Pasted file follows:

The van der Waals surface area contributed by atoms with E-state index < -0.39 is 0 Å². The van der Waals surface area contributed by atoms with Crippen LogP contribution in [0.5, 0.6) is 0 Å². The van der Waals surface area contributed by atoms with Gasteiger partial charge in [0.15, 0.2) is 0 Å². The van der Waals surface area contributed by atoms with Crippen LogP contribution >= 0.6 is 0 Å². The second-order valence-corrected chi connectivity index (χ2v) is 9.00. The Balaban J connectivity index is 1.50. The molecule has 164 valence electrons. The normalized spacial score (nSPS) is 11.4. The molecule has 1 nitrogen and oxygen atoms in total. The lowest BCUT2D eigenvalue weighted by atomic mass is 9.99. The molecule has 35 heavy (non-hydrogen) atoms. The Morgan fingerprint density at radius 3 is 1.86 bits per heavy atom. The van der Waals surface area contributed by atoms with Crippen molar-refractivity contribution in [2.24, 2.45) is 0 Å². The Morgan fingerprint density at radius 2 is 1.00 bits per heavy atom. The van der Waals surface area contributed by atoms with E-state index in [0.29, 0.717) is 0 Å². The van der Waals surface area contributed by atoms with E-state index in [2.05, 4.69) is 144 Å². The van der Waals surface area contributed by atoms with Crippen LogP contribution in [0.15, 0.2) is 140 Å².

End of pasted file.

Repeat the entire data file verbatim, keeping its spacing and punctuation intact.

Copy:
The van der Waals surface area contributed by atoms with E-state index < -0.39 is 0 Å². The van der Waals surface area contributed by atoms with Crippen LogP contribution in [0.5, 0.6) is 0 Å². The van der Waals surface area contributed by atoms with Gasteiger partial charge in [0.15, 0.2) is 0 Å². The van der Waals surface area contributed by atoms with Crippen LogP contribution >= 0.6 is 0 Å². The second-order valence-corrected chi connectivity index (χ2v) is 9.00. The Balaban J connectivity index is 1.50. The molecule has 164 valence electrons. The normalized spacial score (nSPS) is 11.4. The molecule has 1 nitrogen and oxygen atoms in total. The lowest BCUT2D eigenvalue weighted by atomic mass is 9.99. The molecule has 35 heavy (non-hydrogen) atoms. The Morgan fingerprint density at radius 3 is 1.86 bits per heavy atom. The van der Waals surface area contributed by atoms with Crippen molar-refractivity contribution in [2.24, 2.45) is 0 Å². The Morgan fingerprint density at radius 2 is 1.00 bits per heavy atom. The van der Waals surface area contributed by atoms with E-state index in [0.29, 0.717) is 0 Å². The van der Waals surface area contributed by atoms with E-state index in [2.05, 4.69) is 144 Å². The van der Waals surface area contributed by atoms with Crippen LogP contribution in [0.15, 0.2) is 140 Å².